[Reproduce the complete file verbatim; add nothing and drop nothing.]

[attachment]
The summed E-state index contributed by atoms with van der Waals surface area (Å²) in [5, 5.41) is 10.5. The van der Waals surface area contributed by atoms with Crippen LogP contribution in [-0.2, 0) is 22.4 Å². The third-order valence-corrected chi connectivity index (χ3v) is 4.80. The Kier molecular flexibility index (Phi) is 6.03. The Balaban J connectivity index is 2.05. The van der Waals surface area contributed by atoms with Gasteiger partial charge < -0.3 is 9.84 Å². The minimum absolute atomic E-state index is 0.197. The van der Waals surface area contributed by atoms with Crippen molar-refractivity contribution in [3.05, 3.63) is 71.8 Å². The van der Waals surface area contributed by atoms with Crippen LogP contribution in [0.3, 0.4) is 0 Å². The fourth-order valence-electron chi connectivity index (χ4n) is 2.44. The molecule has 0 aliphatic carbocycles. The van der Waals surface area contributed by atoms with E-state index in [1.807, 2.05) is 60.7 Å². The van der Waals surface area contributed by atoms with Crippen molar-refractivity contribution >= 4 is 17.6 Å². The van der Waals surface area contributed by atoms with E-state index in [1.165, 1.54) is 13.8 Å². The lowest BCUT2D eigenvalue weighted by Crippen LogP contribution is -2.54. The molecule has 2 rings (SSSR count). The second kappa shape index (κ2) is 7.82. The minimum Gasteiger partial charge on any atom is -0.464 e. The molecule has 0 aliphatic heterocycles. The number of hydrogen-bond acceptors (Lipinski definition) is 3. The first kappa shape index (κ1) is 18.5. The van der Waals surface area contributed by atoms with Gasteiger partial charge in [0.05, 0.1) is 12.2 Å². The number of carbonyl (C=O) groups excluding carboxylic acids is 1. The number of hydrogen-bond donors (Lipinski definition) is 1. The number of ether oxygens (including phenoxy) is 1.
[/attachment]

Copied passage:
The summed E-state index contributed by atoms with van der Waals surface area (Å²) in [5, 5.41) is 10.5. The van der Waals surface area contributed by atoms with Crippen LogP contribution in [-0.2, 0) is 22.4 Å². The third-order valence-corrected chi connectivity index (χ3v) is 4.80. The Kier molecular flexibility index (Phi) is 6.03. The Balaban J connectivity index is 2.05. The van der Waals surface area contributed by atoms with Gasteiger partial charge < -0.3 is 9.84 Å². The minimum absolute atomic E-state index is 0.197. The van der Waals surface area contributed by atoms with Crippen molar-refractivity contribution in [3.05, 3.63) is 71.8 Å². The van der Waals surface area contributed by atoms with Crippen LogP contribution in [0.3, 0.4) is 0 Å². The fourth-order valence-electron chi connectivity index (χ4n) is 2.44. The molecule has 0 aliphatic carbocycles. The van der Waals surface area contributed by atoms with E-state index in [1.807, 2.05) is 60.7 Å². The van der Waals surface area contributed by atoms with Crippen molar-refractivity contribution >= 4 is 17.6 Å². The van der Waals surface area contributed by atoms with E-state index in [1.165, 1.54) is 13.8 Å². The lowest BCUT2D eigenvalue weighted by Crippen LogP contribution is -2.54. The molecule has 2 rings (SSSR count). The second kappa shape index (κ2) is 7.82. The minimum Gasteiger partial charge on any atom is -0.464 e. The molecule has 0 aliphatic heterocycles. The number of hydrogen-bond acceptors (Lipinski definition) is 3. The first kappa shape index (κ1) is 18.5. The van der Waals surface area contributed by atoms with Gasteiger partial charge in [0.05, 0.1) is 12.2 Å². The number of carbonyl (C=O) groups excluding carboxylic acids is 1. The number of hydrogen-bond donors (Lipinski definition) is 1. The number of ether oxygens (including phenoxy) is 1.